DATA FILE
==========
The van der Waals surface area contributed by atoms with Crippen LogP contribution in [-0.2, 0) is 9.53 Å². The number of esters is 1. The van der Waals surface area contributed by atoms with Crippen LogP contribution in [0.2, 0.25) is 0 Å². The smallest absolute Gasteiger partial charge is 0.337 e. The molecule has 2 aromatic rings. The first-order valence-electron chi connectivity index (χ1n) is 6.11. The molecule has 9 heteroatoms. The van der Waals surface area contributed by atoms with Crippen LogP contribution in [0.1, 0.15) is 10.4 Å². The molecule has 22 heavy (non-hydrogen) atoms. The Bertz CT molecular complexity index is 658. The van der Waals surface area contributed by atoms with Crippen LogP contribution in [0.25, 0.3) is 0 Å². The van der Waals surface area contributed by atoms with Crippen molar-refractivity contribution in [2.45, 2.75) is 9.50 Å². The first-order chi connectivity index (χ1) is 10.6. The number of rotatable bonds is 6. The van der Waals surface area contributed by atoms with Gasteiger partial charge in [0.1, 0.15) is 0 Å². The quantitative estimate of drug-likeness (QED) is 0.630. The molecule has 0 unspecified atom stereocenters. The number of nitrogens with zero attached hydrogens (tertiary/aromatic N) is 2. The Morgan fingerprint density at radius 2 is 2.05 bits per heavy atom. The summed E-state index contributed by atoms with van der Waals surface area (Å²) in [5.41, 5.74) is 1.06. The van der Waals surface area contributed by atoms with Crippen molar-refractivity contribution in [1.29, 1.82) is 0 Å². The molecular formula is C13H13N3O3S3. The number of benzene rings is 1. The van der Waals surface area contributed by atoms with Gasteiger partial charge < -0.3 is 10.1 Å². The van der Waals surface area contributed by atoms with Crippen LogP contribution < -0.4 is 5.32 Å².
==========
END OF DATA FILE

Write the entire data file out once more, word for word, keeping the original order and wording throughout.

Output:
The van der Waals surface area contributed by atoms with Crippen LogP contribution in [-0.2, 0) is 9.53 Å². The number of esters is 1. The van der Waals surface area contributed by atoms with Crippen LogP contribution in [0.2, 0.25) is 0 Å². The smallest absolute Gasteiger partial charge is 0.337 e. The molecule has 2 aromatic rings. The first-order valence-electron chi connectivity index (χ1n) is 6.11. The molecule has 9 heteroatoms. The van der Waals surface area contributed by atoms with Crippen LogP contribution in [0.1, 0.15) is 10.4 Å². The molecule has 22 heavy (non-hydrogen) atoms. The Bertz CT molecular complexity index is 658. The van der Waals surface area contributed by atoms with Crippen LogP contribution in [0.25, 0.3) is 0 Å². The van der Waals surface area contributed by atoms with Crippen molar-refractivity contribution in [2.45, 2.75) is 9.50 Å². The first-order chi connectivity index (χ1) is 10.6. The number of rotatable bonds is 6. The van der Waals surface area contributed by atoms with Gasteiger partial charge in [0.1, 0.15) is 0 Å². The quantitative estimate of drug-likeness (QED) is 0.630. The molecule has 0 unspecified atom stereocenters. The number of nitrogens with zero attached hydrogens (tertiary/aromatic N) is 2. The Morgan fingerprint density at radius 2 is 2.05 bits per heavy atom. The summed E-state index contributed by atoms with van der Waals surface area (Å²) in [5.41, 5.74) is 1.06. The van der Waals surface area contributed by atoms with Crippen molar-refractivity contribution in [1.29, 1.82) is 0 Å². The molecular formula is C13H13N3O3S3. The number of benzene rings is 1. The van der Waals surface area contributed by atoms with Gasteiger partial charge < -0.3 is 10.1 Å². The van der Waals surface area contributed by atoms with Crippen LogP contribution < -0.4 is 5.32 Å².